Page:Popular Science Monthly Volume 42.djvu/810

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THE POPULAR SCIENCE MONTHLY.

mother, he was the result of two great people coming together, while his father was only one great person.

The games of the Maoris included kite-flying, tops, cat's cradle, skipping rope, ducking one another, swing (peculiar in character), dart-throwing, wrestling, diving, ball, twirling a disk, various games played with the fingers and hands, a kind of hunt the slipper, slinging, stilts, draughts, proverbs, hide and seek, a game played by boys standing on their heads and marking time with their feet, and dancing. A certain legend is of great interest because it mentions a variety of other amusements, but more so on account of its antiquity. It is known both in Samoa and New Zealand, although so many centuries have elapsed since the separation of the tribes that Samoan is incomprehensible to a Maori.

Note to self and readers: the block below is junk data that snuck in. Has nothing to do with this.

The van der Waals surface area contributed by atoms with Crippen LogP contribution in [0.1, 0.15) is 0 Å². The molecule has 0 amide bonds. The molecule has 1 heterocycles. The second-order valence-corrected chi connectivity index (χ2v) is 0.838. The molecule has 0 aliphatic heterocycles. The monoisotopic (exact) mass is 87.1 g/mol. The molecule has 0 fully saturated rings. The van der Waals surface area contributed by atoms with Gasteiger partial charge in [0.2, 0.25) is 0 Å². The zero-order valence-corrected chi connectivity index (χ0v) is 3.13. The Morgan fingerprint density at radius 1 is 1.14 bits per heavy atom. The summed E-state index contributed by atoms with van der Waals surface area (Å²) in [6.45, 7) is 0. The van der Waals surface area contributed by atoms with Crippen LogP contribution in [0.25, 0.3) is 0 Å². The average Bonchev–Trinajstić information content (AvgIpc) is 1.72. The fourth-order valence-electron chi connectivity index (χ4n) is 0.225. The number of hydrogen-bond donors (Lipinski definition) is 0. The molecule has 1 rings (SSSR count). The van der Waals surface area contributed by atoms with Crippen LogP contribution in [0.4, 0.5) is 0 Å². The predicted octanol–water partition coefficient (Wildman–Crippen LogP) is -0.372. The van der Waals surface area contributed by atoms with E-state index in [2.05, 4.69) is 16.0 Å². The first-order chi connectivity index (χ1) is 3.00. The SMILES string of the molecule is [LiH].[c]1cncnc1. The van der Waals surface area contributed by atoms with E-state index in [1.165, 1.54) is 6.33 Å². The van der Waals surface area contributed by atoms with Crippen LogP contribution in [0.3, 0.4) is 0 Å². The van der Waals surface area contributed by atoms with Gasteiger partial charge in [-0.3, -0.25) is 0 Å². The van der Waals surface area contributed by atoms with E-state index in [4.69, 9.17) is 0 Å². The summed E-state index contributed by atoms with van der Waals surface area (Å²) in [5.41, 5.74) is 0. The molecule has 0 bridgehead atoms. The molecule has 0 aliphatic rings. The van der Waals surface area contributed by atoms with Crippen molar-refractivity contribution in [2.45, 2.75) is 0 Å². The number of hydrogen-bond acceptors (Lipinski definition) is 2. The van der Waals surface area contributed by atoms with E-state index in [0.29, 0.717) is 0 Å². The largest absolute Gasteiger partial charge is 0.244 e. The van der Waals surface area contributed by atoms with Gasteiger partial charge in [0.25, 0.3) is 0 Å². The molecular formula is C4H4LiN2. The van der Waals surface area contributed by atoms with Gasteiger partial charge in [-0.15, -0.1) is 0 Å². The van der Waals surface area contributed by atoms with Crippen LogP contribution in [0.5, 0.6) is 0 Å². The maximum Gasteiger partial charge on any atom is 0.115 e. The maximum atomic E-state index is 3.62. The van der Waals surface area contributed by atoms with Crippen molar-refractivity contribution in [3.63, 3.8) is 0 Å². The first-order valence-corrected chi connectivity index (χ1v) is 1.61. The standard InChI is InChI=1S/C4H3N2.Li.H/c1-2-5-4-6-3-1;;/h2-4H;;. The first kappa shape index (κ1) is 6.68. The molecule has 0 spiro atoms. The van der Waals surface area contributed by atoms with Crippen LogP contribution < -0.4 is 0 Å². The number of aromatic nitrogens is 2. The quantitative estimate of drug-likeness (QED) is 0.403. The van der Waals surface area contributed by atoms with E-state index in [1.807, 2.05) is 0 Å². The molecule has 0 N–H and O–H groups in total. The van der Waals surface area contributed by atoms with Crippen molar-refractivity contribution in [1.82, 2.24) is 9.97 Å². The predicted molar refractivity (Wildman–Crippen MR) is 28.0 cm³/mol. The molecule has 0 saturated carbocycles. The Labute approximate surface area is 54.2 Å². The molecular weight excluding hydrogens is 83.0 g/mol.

Omens were drawn from convulsive startings in sleep, and the twitching of the arms and legs outward and inward. Tripping the foot on starting and getting the feet between the toes filled with fern were evil. An itching chin denoted that something oily would be eaten. An ember popping out of fire or the singing of gas from burning wood were ominous. Aërolites, meteors, and the approach of the moon to a large star were unlucky. The unpremeditated stretching out or stepping out with the right hand or foot was accepted as an omen. Omens were drawn from the flight of birds and from dreams, when the soul was supposed to have left the body and wandered in Te Reinga. In illness the soul journeyed away and was on the brink of crossing to hades, but returned if the man lived. Messages were sent by the dying to friends gone before. The souls passed from south to north till they came to the extreme northwest point of New Zealand, to Te Reinga, the spirit's leap. Here the soul leaped into the sea or slid down the trunk of a tree, the pohutukawa. Hence the saying for one dead, "He has slid down the pohutukawa"—and passes to Po (hades). It was only the soul of an offering, as of food, which was accepted by the gods. When the fairies accepted certain jewels, they only took the souls of the ornaments, while the material jewels were returned to the votor. Weapons have not souls exactly, but the weapons which have been used in war have a wonderful mana or prestige, power, or influence. Some weapons have come down from the gods, and have their genealogies of owners up to chaos. Such weapons sometimes prophesy, sometimes shift about. They would kill with their subtle power the inferior person who dared to touch them. The souls of the departed were not exactly worshiped, for Maoris hardly had the idea of worship, or were not humbly minded enough to worship. They offered death sacrifices, but it was rather with the idea of pacifying the evil deities and paying honor to a chief than of adoration.—From the Journal of the Anthropological Institute.